they'll be an extra £13 billion a year and they'll be an extra £13 billion a yearand spending on they'll be an extra £13 billion a year and spending on childcare above her current government spending plans and that is notjust her current government spending plans and that is not just a her current government spending plans and that is notjust a bit more, it's nearly four and a half times more in current government plans, it is a pretty bored spending pledge and something which clearly might attract people who have young kids and the evidence is mixed, the point would be if we do have the free childcare, new mums of the end of parental leave want to go to work quickly and find it easier to do so, it is mixed as to whether the provision of childcare actually enables people to get back into the workforce more successfully. let us see howjo workforce more successfully. let us see how jo swinson workforce more successfully. let us see howjo swinson try to sell a policy. that is why we, liberal democrats, will help parents going back to work with free high—quality child health care and their first year of school. 35 48 weeks a year. another big number on the paper is
the remaining bonus, which they saved by the year 2024, 2025, will be raking in14 saved by the year 2024, 2025, will be raking in 14 billion a year. we know they want to stop brexit, that very clear. they'll be more money to spend on public services because the economy will be bigger most economists agree with that premise that the economy will be bigger if we stay in for the first few years, but then you get all of the health warnings about forecasts. it is not a definite number that putting a figure like that in five years times, who knows what is going to happen to the world economy and the time. there will be some criticism saying yes, you can say you're being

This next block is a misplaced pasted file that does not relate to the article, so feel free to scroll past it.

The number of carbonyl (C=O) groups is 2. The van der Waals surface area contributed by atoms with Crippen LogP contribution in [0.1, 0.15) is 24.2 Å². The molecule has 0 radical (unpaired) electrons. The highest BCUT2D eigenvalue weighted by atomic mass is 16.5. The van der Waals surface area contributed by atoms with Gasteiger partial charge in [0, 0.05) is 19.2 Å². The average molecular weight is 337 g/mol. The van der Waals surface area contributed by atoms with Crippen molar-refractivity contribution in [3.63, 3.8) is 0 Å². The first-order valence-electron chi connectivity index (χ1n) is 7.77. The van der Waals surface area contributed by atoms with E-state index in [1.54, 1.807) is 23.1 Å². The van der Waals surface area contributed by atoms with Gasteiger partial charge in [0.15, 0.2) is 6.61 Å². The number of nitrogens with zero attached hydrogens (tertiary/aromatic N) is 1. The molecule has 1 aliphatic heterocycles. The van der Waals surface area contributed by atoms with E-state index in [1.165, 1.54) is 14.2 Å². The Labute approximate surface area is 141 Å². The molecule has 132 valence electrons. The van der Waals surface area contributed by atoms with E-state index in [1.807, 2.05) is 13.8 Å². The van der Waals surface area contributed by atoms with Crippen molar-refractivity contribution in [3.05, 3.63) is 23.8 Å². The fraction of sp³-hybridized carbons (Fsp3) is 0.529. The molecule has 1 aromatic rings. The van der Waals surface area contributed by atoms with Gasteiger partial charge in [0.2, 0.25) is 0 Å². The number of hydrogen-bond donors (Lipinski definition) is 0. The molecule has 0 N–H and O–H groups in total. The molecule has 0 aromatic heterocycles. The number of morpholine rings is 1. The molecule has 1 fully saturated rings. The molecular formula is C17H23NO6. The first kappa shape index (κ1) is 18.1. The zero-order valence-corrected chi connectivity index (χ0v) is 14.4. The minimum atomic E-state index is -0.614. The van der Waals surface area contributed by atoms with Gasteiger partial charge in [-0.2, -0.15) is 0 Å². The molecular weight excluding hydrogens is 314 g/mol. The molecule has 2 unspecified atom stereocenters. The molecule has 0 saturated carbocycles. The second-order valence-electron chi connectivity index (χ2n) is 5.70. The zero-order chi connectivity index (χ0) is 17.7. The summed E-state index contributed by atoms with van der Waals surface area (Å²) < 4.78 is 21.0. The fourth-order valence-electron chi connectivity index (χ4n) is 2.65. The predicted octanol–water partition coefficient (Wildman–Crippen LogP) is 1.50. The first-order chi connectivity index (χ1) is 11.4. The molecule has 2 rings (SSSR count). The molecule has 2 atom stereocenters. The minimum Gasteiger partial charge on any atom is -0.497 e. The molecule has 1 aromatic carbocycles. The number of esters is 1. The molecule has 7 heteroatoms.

careful your calculations, but there's a huge amount of uncertainty about forecasting how much money you will have if you stay in the european union as opposed to leaving. that is on the big things they are relying on, along with a range of tax increases, penny and income tax, a rising corporation tax and then some weird tax rises like for example, wanting to double the aviation passenger duty even though they wanted to cut it if you only took a couple of flights a year. so it looks like a pretty stinking tax for all those frequent flyers. it sounds like bad news, but in this newsroom , sounds like bad news, but in this newsroom, checking numbers. go forward , newsroom, checking numbers. go forward, i never fly anywhere any more. train. four and relax after a